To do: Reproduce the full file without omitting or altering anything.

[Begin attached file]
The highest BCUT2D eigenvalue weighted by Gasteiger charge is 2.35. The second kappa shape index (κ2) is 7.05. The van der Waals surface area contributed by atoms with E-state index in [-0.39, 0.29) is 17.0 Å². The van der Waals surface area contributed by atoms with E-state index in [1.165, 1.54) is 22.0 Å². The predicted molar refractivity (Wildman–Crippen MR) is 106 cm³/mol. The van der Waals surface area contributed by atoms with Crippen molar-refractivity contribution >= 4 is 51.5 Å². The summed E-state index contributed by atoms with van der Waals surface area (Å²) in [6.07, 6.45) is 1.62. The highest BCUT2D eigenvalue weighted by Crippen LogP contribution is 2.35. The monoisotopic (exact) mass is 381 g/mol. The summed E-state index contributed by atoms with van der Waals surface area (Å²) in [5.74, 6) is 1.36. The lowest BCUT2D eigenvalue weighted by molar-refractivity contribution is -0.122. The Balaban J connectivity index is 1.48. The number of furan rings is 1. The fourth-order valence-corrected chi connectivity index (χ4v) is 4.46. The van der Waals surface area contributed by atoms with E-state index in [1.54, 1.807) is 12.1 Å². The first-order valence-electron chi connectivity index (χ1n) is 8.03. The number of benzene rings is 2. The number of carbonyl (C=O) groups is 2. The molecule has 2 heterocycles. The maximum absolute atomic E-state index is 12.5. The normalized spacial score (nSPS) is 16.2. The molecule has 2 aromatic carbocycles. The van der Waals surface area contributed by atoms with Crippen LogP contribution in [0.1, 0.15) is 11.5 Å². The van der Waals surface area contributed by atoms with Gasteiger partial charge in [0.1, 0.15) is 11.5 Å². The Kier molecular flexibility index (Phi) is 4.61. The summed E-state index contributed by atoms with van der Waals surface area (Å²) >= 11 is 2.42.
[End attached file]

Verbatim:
The highest BCUT2D eigenvalue weighted by Gasteiger charge is 2.35. The second kappa shape index (κ2) is 7.05. The van der Waals surface area contributed by atoms with E-state index in [-0.39, 0.29) is 17.0 Å². The van der Waals surface area contributed by atoms with E-state index in [1.165, 1.54) is 22.0 Å². The predicted molar refractivity (Wildman–Crippen MR) is 106 cm³/mol. The van der Waals surface area contributed by atoms with Crippen molar-refractivity contribution >= 4 is 51.5 Å². The summed E-state index contributed by atoms with van der Waals surface area (Å²) in [6.07, 6.45) is 1.62. The highest BCUT2D eigenvalue weighted by Crippen LogP contribution is 2.35. The monoisotopic (exact) mass is 381 g/mol. The summed E-state index contributed by atoms with van der Waals surface area (Å²) in [5.74, 6) is 1.36. The lowest BCUT2D eigenvalue weighted by molar-refractivity contribution is -0.122. The Balaban J connectivity index is 1.48. The number of furan rings is 1. The fourth-order valence-corrected chi connectivity index (χ4v) is 4.46. The van der Waals surface area contributed by atoms with E-state index in [1.54, 1.807) is 12.1 Å². The first-order valence-electron chi connectivity index (χ1n) is 8.03. The number of benzene rings is 2. The number of carbonyl (C=O) groups is 2. The molecule has 2 heterocycles. The maximum absolute atomic E-state index is 12.5. The normalized spacial score (nSPS) is 16.2. The molecule has 2 aromatic carbocycles. The van der Waals surface area contributed by atoms with Crippen LogP contribution in [0.1, 0.15) is 11.5 Å². The van der Waals surface area contributed by atoms with Gasteiger partial charge in [0.1, 0.15) is 11.5 Å². The Kier molecular flexibility index (Phi) is 4.61. The summed E-state index contributed by atoms with van der Waals surface area (Å²) >= 11 is 2.42.